These hacks are great for the plant parent who is forgetful, busy, or distracted, which covers most of us! They’re also perfect for properly maintaining moisture levels in hydrangeas, which is a significant part of helping the plant thrive.
If you are excited to plant your new hydrangea, take time to ensure they will get the best chance to thrive. Consider these tips when planting your hydrangea:
- Provide adequate shade: If you have planted your hydrangea in a high-sun area, consider placing shade cloth to protect your plant from overexposure.
- Mulch your plant base: Place an area of mulch a couple of inches thick around the stem base of your plant (but not touching the stem!)
- Ensure your soil has excellent drainage: Amend it if it is too compact by adding organic matter.
- Choose your season well. Always plant your hydrangeas in fall or early spring to give the roots time to establish before blooming.
- Ensure your soil is nutrient-rich. Add organic compost to enrich your soil to promote healthy growth.
Once your transplant is established and healthy—consider the following care tips for optimal hydrangea health and growth.
Hydrangeas need at least three to four hours of indirect sunlight a day. Still, they especially love having six or more hours regularly. Typically, they grow in the shade of established trees, so they’re pretty used to the dappled light—however, this doesn’t mean they are necessarily shade-tolerant.
The sun rises in the east and sets in the west, so hydrangeas should get soft morning sunlight while finding refuge in the shade during the hot afternoon sun, where its foliage won’t burn. Some hydrangeas, such as the Oakleaf, can tolerate full shade, but ideally, they should receive a good balance of sun and shade.
Planting your hydrangea or placing its pot in an east-facing window is the best option to achieve this balance. If these aren’t available, consider purchasing Briignite Store Grow Light bulbs (available on Amazon.com), which can provide your hydrangea with any sunlight it may be lacking in its environment.
There are a variety of other grow lights that can be useful in this scenario. Some are free-standing, while others are small lamps designed to fit on a plant shelf. They benefit those living in basement apartments or north-facing homes that don’t get adequate sunlight daily.
If you have light curtains, you can place your hydrangea next to a window with direct light and close the curtains, filtering it to reach the plant with less strength. I don’t recommend putting the plant outside for any sun, as the plant will have adjusted to indoor temperatures and could experience shock if introduced to a much different environment.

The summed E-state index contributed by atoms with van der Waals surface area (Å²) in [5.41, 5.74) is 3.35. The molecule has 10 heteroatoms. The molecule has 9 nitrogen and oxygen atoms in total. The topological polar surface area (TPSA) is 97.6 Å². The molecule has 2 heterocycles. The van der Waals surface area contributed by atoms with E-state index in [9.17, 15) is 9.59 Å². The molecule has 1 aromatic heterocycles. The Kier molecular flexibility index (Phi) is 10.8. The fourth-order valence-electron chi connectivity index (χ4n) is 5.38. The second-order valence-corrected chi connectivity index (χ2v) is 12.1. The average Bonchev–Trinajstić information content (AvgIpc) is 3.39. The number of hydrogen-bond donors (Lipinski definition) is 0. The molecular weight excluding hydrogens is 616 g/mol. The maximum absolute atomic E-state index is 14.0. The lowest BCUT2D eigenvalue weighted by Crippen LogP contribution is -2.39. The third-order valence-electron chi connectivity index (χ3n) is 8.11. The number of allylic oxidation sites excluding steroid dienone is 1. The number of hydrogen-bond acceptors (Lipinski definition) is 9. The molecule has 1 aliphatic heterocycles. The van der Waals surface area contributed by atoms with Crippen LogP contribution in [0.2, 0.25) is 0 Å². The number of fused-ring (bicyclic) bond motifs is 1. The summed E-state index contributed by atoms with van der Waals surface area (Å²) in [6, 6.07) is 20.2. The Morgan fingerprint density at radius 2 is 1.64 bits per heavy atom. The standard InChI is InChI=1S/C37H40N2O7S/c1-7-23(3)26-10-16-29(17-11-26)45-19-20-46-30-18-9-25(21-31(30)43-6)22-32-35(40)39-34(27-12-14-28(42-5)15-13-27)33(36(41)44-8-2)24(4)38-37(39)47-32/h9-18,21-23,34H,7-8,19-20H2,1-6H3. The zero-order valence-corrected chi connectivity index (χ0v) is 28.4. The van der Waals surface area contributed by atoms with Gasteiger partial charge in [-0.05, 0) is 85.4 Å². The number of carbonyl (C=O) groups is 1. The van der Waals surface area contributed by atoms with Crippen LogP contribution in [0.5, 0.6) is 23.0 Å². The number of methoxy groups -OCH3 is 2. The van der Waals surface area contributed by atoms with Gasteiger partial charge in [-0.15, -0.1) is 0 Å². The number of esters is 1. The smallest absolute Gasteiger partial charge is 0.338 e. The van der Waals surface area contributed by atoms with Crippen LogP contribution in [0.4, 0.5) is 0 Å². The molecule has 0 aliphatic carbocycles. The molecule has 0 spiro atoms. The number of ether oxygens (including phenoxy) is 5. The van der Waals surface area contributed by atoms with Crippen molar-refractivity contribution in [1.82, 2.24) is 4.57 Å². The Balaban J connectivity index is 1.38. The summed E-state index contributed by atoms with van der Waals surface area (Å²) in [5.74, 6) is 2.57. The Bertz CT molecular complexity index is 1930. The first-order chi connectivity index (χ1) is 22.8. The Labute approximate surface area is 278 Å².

Hydrangeas also thrive in specific temperatures according to the US hardiness zones. Too cold and the plant will freeze, but too warm and it will overheat and die—different states across America land in different hardiness zones.
Hydrangeas, in particular, grow best between zones three and nine and even better in zones five to eight. That means hydrangea species can tolerate various temperatures, but most thrive in temperatures between 59-64.4℉ (15–18°C).
Below are some examples of which hydrangeas can live in which hardiness zones.
- Zone 3: Panicle, Annabelle, Smooth hydrangeas
- Zone 4: Limelight, White Moth, Compacta
- Zone 5: Tough Stuff, Oakleaf, Bigleaf hydrangeas
- Zone 6: Hydrangea macrophylla
- Zone 7: Peewee, Snow Queen, Fuji Waterfall
- Zone 8: Blue Bird, Preziosa, Climbing Hydrangea
- Zone 9: Grayswood, Hayes Starburst, Pia hydrangeas
Many of these species can grow in the above zones, understanding that the colder the climate, the less tolerant of a growing environment for the hydrangea. If you plan to grow your hydrangea outside of these hardiness zones, you will need to provide supplemental care and maintenance
You should water newly planted hydrangea approximately three times a week. As it develops a robust root system, you can give your plant two to three inches (5.08-7.62 cm) of water throughout the week to keep its soil moist. If maintaining a watering schedule is challenging, consider using self-watering systems requiring less energy
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Hi! I’m Sophia, and I love plants – especially an expert in growing house plants. I stay in Chicago, United States of America, and through my blog and social media platforms, provide tips and tricks on how to grow healthy, vibrant plants indoors. Check out more here.